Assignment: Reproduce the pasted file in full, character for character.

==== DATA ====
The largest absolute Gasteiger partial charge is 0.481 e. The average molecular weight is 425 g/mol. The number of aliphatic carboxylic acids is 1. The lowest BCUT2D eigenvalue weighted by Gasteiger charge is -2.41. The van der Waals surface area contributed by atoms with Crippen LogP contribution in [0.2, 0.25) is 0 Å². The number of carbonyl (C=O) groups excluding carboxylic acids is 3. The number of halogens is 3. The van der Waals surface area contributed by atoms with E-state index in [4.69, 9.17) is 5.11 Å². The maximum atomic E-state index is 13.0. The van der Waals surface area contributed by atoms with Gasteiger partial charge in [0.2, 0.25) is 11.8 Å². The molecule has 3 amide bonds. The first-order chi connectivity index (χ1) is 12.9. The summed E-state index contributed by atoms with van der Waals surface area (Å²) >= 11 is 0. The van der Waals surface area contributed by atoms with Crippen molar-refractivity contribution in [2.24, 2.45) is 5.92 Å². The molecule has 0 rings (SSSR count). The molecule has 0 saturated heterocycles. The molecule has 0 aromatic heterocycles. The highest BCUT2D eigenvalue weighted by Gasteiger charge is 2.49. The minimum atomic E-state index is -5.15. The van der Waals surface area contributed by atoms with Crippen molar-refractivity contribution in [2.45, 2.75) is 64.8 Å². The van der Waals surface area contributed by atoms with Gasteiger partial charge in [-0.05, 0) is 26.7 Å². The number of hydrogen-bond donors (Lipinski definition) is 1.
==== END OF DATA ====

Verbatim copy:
The largest absolute Gasteiger partial charge is 0.481 e. The average molecular weight is 425 g/mol. The number of aliphatic carboxylic acids is 1. The lowest BCUT2D eigenvalue weighted by Gasteiger charge is -2.41. The van der Waals surface area contributed by atoms with Crippen LogP contribution in [0.2, 0.25) is 0 Å². The number of carbonyl (C=O) groups excluding carboxylic acids is 3. The number of halogens is 3. The van der Waals surface area contributed by atoms with E-state index in [4.69, 9.17) is 5.11 Å². The maximum atomic E-state index is 13.0. The van der Waals surface area contributed by atoms with Gasteiger partial charge in [0.2, 0.25) is 11.8 Å². The molecule has 3 amide bonds. The first-order chi connectivity index (χ1) is 12.9. The summed E-state index contributed by atoms with van der Waals surface area (Å²) >= 11 is 0. The van der Waals surface area contributed by atoms with Crippen molar-refractivity contribution in [2.24, 2.45) is 5.92 Å². The molecule has 0 rings (SSSR count). The molecule has 0 saturated heterocycles. The molecule has 0 aromatic heterocycles. The highest BCUT2D eigenvalue weighted by Gasteiger charge is 2.49. The minimum atomic E-state index is -5.15. The van der Waals surface area contributed by atoms with Crippen molar-refractivity contribution in [2.45, 2.75) is 64.8 Å². The van der Waals surface area contributed by atoms with Gasteiger partial charge in [-0.05, 0) is 26.7 Å². The number of hydrogen-bond donors (Lipinski definition) is 1.